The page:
Paul Rietzl started off on a great run at Grand Prix: Kansas City, and his deck definitely caught my attention. While the straightforward aggressive approach is definitely more Paul’s style than mine, I definitely the like synergies, the prison elements, and how well the deck uses Aether Vial, one of the true underplayed cards in Modern.
For today’s videos, I haven’t made any changes from Paul’s list from the Grand Prix. I’m definitely not qualified to make changes through experience yet, and Paul said he was basically happy with what he played.
So, for reference, I’ll be playing:
- 1 Aven Mindcensor
- 3 Wilt-Leaf Liege
- 2 Qasali Pridemage
- 4 Leonin Arbiter
- 4 Thalia, Guardian of Thraben
- 4 Dryad Militant
- 4 Loxodon Smiter
- 2 Experiment One
- 4 Voice of Resurgence
Now, onto the matches:
Game one was really lopsided. I didn’t draw any spells and he comboed me quickly. In game two, my opponent made a huge mistake by (presumably) failing to notice that I could eat his Kitchen Finks by tapping my Relic of Progenitus, then compounded the problem by attacking Melira into Aether Vial – I still hadn’t made a second land drop, and any creature would let my elemental token eat Melira, so I’m not really sure how he expected this to go well. These mistakes let me win a weird game on turn nine without ever drawing a second land. Aether Vial is pretty good. In game three, my opponent conceded remarkably quickly to my board full or Leonin Arbiters. I can only assume his hand was full of cards that were bad against them.
That matchup felt horrendous. All my anti-shuffling stuff is bad, and my creatures are just outclassed. I’d need more removal than I have access to in order to have a chance. Obviously, letting Spreading Seas resolve at the end of game two was really bad, but I wasn’t in that game at that point.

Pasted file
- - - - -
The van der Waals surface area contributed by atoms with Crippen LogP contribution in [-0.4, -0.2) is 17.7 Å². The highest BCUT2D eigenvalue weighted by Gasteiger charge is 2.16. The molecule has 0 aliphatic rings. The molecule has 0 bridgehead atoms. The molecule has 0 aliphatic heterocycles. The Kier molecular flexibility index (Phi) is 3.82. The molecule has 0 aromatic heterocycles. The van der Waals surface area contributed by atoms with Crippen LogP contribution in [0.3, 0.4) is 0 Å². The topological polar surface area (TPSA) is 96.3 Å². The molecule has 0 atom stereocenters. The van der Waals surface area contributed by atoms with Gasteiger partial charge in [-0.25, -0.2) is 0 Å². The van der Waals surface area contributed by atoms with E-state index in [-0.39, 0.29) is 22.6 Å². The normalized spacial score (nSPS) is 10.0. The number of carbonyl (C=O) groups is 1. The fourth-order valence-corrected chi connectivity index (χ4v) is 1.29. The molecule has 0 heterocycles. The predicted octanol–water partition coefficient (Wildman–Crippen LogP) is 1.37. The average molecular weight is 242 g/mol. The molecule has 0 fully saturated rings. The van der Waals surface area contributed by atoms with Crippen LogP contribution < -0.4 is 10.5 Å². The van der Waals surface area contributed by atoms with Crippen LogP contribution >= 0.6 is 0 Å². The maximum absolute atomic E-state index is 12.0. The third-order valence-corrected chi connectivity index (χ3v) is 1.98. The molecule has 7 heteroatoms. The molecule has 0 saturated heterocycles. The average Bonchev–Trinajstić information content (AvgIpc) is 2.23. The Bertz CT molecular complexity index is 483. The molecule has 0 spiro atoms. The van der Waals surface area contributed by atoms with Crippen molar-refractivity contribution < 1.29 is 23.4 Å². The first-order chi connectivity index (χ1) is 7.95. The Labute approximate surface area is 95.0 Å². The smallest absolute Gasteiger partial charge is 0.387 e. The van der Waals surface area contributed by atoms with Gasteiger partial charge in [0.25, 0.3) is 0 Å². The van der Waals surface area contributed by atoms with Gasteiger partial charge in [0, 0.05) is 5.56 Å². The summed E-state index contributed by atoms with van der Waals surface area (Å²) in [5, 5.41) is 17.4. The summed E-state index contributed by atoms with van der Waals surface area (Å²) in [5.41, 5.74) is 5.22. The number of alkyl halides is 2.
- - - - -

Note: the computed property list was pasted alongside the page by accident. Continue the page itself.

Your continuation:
Winning game one despite my huge mistake was surprising to me. I guess his hand must have just had cards like Mana Leak that didn’t really do anything, but it definitely felt like more cards than I should be beating. For game two, I just drew a good mix of lands and creatures that were huge, which makes relying on red removal very difficult.
The first game obviously just wasn’t a game. In the second game, I guess I learned that just hating the graveyard doesn’t really do enough, because at that point I’m playing a deck full of small creatures against a deck full of wraths and big creatures and I’m down a card. For the third game, one could argue that I might have been able to win if I’d played Loxodon Smiter first, since my opponent would Shriekmaw that and then my Thalia would stop him from cascading. There’s some chance it plays out that way, but I don’t think I could win if he just cascaded immediately, so I think my line was probably right and he just had all the answers.
Overall, I won two matches that felt somewhat difficult and lost two matches that felt mostly unwinnable. I think this is my problem with G/W “hate” decks in general–you don’t have a Plan B or much play, you just play your creatures and attack, and hope you have the right kind of hate. It’s easy to find yourself in an extremely difficult matchup if you don’t predict the field perfectly.
Thanks for watching,
@samuelhblack on Twitter